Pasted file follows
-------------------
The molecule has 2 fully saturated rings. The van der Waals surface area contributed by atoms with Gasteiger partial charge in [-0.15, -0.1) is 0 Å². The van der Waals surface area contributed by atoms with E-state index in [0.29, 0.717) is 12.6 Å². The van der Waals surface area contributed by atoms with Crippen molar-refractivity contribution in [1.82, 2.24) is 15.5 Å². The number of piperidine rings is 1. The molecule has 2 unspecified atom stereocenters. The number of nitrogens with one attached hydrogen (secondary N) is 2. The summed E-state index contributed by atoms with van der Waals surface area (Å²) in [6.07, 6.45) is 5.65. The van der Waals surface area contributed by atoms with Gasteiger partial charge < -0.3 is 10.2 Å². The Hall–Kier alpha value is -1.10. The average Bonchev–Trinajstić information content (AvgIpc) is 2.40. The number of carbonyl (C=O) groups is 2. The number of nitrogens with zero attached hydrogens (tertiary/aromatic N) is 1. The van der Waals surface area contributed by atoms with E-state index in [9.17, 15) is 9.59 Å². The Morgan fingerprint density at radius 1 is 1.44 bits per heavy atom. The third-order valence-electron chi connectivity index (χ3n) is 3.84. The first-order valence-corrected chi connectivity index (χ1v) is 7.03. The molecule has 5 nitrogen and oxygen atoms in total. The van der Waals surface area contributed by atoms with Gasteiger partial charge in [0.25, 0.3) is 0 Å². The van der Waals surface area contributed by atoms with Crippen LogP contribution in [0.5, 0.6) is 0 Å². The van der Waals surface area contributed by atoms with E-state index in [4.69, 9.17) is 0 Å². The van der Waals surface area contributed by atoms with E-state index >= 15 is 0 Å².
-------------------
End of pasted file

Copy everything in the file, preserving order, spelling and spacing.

The molecule has 2 fully saturated rings. The van der Waals surface area contributed by atoms with Gasteiger partial charge in [-0.15, -0.1) is 0 Å². The van der Waals surface area contributed by atoms with E-state index in [0.29, 0.717) is 12.6 Å². The van der Waals surface area contributed by atoms with Crippen molar-refractivity contribution in [1.82, 2.24) is 15.5 Å². The number of piperidine rings is 1. The molecule has 2 unspecified atom stereocenters. The number of nitrogens with one attached hydrogen (secondary N) is 2. The summed E-state index contributed by atoms with van der Waals surface area (Å²) in [6.07, 6.45) is 5.65. The van der Waals surface area contributed by atoms with Gasteiger partial charge < -0.3 is 10.2 Å². The Hall–Kier alpha value is -1.10. The average Bonchev–Trinajstić information content (AvgIpc) is 2.40. The number of carbonyl (C=O) groups is 2. The number of nitrogens with zero attached hydrogens (tertiary/aromatic N) is 1. The van der Waals surface area contributed by atoms with E-state index in [9.17, 15) is 9.59 Å². The Morgan fingerprint density at radius 1 is 1.44 bits per heavy atom. The third-order valence-electron chi connectivity index (χ3n) is 3.84. The first-order valence-corrected chi connectivity index (χ1v) is 7.03. The molecule has 5 nitrogen and oxygen atoms in total. The van der Waals surface area contributed by atoms with Gasteiger partial charge in [0.25, 0.3) is 0 Å². The van der Waals surface area contributed by atoms with Crippen LogP contribution in [0.5, 0.6) is 0 Å². The van der Waals surface area contributed by atoms with E-state index in [4.69, 9.17) is 0 Å². The van der Waals surface area contributed by atoms with E-state index >= 15 is 0 Å².